Steven Soderbergh says he wants to do fun films towards the end of his career and his latest, the quirky thriller Side Effects, is conclusive proof of his leanings

Watching Steven Soderbergh’s Side Effects, one fervently hopes the director is only taking a sabbatical and not quitting films all together. The psychological thriller is such fun, so elegantly smart and takes you to that special happy place where great books, movies and music reside, that you just want to hug yourself with counterfeited glee.

Screened in the competition section of the 63rd Berlinale, Side Effects starts with the story of Emily, a suicidal young woman.

Things don’t get better for Emily even after her husband, Martin, who was in prison for insider trading, returns home. In fact they get worse and she attempts suicide. Dr. Banks is the psychiatrist assigned to care for Emily. He consults with Dr. Victoria who Emily was seeing before she lost her medical insurance. Martin is found stabbed to death at his home, and all evidence points to Emily who has no memory of what has happened.

Banks finds his life unravelling — he is held responsible, as one of the drugs he prescribed for Emily is known to cause sleep walking. Bent on getting to the truth of the matter and clearing his name, Banks uncovers a can of worms involving pharmaceuticals, mental illness, doctors and the law. The movie constantly keeps us off kilter.

You think you know what is coming and then you are repeatedly thrown a big, fat googly. Though one expects thrillers to have many twisty turns, Side Effects surprises us repeatedly.

At the press conference, Soderbergh said the greatest challenge for him was “finding the right tone for the first 35 to 40 minutes, the first act so to speak.” Jude Law, who played Dr. Banks said the toughest thing for him was “trying to convince myself that I could play a psychiatrist authentically!”

Rooney Mara, who we last saw as the girl with the dragon tattoo, plays the mysterious broken flower Emily. She said “Steven made the whole thing so easy, there were no challenges at all.” Talking about thrillers, Soderbergh said: “the reason Hitchcock films are relevant and fun is not only because of the innovations but also because they are all about guilt, which is good movie material. Each act of Side Effects is a different film. There are different points of view. First you think it is Emily’s story, then midway it becomes Banks’ story.”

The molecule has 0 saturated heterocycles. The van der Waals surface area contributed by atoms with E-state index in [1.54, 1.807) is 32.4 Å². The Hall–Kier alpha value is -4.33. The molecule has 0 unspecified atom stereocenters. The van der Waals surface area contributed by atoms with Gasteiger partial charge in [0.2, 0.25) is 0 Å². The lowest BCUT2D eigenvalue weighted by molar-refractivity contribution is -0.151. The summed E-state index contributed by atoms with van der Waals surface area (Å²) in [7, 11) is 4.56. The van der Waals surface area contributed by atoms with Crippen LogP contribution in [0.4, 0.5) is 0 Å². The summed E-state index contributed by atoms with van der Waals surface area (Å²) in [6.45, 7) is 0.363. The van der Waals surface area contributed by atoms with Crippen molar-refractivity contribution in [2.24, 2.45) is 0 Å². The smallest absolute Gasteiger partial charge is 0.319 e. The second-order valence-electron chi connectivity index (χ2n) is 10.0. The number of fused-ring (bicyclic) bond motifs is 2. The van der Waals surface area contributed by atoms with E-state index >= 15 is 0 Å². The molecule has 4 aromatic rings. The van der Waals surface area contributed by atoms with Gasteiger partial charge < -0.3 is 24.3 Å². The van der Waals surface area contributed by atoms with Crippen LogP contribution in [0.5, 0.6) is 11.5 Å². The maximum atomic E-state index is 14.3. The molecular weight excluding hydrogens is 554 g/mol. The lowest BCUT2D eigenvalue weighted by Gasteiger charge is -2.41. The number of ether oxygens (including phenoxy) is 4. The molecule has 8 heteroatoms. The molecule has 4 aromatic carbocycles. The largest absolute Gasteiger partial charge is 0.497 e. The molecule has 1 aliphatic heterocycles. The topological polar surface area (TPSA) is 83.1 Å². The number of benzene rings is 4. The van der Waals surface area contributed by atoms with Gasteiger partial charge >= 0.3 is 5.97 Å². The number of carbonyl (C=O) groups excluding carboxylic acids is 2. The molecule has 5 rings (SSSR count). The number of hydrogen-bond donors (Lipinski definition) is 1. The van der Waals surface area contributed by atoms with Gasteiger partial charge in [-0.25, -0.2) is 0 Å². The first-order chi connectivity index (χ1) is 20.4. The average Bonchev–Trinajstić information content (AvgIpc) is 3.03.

Scott Z. Burns who has collaborated with Soderbergh on The Informant and Contagion said he has been working on this story for over ten years now. The lesbian track in the movie also goes with the subversive tone of the film, Burns commented.

When asked about why he chose to make a genre film, Soderbergh commented: “I liked the idea of making a thriller in the twilight of my career. (oh no!) Coming out of Che I wanted to do something fun.”

The auteur (he won the Palme d’Or at Cannes for his debut film when he was 26, he can definitely be called an auteur) said he “always tried to approach a film that would destroy all that went before. I wanted to make the film very lean, only muscle. I restricted myself to working in a simple way.”

Law said it is rare to get a “lean character” and he owes his performance to getting the right part at the right time and working with the right people. The dashing actor said Banks is an “interesting character with layers to him that are revealed slowly. He is ambitious, which is probably why he moved from UK to US.”

In preparation for his role, Law, who insists he doesn’t even take headache pills, said he met doctors and patients and studied advertising for psychiatric drugs. “Our need for shortcuts has become a universal problem.”

Burns said the theme of subversion starts right from the title, but one side effect cinema buffs definitely do not want is the permanent exit of the talented Mr. Soderbergh!

The writer was in Berlin at the invitation of Goethe-Institut/Max Mueller Bhavan